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Invasive species on our rivers
 

Invasive species on our rivers

RiverCare groups in East Anglia are no strangers to a variety of invasive species which they come across in their activities caring for their local watercourses.

 

Last month was Invasive Species Week, where we sought to learn, inform and take action against invasive species in our environment. To follow up, here are our top 3 most common invasive species that our RiverCare groups see on their rivers, and what can be done about them!

 

Himalayan Balsam

 

This bankside plant spreads very quickly and effectively via its ‘explosive’ seed heads. It grows in dense stands where it out-competes other native species. When it dies back completely in winter, it leaves the river banks bare and vulnerable to erosion. 

‘Balsam Bashing’ is simply uprooting the plant before it flowers. The short roots mean the plant can be pulled up very easily, making it a very satisfying task, although one which needs lots of volunteers to keep on top of the problem.

 

 

 

 

 

             Floating  Pennywort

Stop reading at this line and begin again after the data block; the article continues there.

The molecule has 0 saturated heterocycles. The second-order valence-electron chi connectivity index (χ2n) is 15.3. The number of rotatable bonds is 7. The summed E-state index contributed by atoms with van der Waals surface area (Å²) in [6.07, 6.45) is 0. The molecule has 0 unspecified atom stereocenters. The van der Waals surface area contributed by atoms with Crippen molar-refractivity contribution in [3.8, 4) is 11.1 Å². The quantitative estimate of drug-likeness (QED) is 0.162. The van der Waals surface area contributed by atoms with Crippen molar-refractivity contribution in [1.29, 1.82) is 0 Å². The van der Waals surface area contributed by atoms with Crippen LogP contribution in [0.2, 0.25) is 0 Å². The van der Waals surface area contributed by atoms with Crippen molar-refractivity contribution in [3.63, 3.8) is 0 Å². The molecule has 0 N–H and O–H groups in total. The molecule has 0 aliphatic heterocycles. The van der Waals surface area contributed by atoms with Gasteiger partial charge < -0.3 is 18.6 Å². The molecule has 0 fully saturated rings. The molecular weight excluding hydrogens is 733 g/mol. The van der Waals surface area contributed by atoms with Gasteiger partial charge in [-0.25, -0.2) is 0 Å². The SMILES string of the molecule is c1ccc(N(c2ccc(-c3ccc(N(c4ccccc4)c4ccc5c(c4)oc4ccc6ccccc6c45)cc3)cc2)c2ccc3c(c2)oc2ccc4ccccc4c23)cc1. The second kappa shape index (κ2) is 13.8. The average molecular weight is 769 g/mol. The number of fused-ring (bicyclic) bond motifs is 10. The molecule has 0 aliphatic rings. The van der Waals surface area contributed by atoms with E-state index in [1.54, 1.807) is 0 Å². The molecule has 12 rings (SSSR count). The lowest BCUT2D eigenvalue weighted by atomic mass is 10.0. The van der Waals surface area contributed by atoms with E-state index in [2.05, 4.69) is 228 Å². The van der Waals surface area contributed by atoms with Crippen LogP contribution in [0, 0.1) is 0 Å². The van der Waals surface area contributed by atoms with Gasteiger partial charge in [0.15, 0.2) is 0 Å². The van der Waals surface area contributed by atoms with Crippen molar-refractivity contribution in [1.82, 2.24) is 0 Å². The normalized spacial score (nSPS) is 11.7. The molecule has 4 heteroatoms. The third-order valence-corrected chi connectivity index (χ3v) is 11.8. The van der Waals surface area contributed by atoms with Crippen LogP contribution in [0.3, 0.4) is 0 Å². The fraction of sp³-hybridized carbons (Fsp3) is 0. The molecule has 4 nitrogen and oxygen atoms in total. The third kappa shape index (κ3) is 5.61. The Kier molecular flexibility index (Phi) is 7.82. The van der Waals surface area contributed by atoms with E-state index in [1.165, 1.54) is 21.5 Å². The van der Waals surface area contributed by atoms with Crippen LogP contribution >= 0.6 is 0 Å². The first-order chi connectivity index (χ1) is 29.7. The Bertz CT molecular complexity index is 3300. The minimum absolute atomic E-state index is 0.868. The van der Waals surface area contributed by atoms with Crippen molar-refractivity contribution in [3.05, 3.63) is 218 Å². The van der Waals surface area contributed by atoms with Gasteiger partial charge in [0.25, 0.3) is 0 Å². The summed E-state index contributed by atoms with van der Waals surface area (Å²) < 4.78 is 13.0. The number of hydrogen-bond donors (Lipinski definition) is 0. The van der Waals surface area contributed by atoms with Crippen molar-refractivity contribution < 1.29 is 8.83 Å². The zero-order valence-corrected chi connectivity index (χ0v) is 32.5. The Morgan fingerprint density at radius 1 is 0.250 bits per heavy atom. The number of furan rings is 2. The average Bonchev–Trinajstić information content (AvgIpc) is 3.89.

This aquatic species of plant grows very rapidly, up to 10cm a day, and can quickly blanket the surface of a river, brook or stream. It causes a reduction in light, temperature and oxygen levels in watercourses, and prevents flow of water and amenity use. It can reduce the biodiversity of a river if left unchecked.

Due to the weight and density of Floating Pennywort ‘rafts’, it is most often treated by using heavy machinery to lift it out of the water. Any remainders then need to be hand-picked, as it can regrow from any small fragments left behind.  Some places even use Water buffalo to remove it, as it makes a rather tasty treat for them!

 

 

 

 

 

Signal Crayfish

 

An escapee from commercial fisheries serving the food industry, Signal Crayfish are a big threat to our native and endangered White-clawed Crayfish which they transmit disease to and are also known to predate. These larger non-native crayfish also cause problems by burrowing into riverbanks, causing bank erosion and in some areas displacing Water Voles.

Eradicating Signal Crayfish completely is not yet possible. Their current density and ability to reproduce and  recolonise by travelling along water courses and over land make eradication difficult. However, it has been shown that populations can be reduced and controlled using consistent trap and remove schemes.

Please note that setting traps for Signal Crayfish requires a licence. If one is caught on purpose or by accident, it is illegal to reintroduce it to the wild.

 

 

 

 

 

 

All photos from GBNNSS.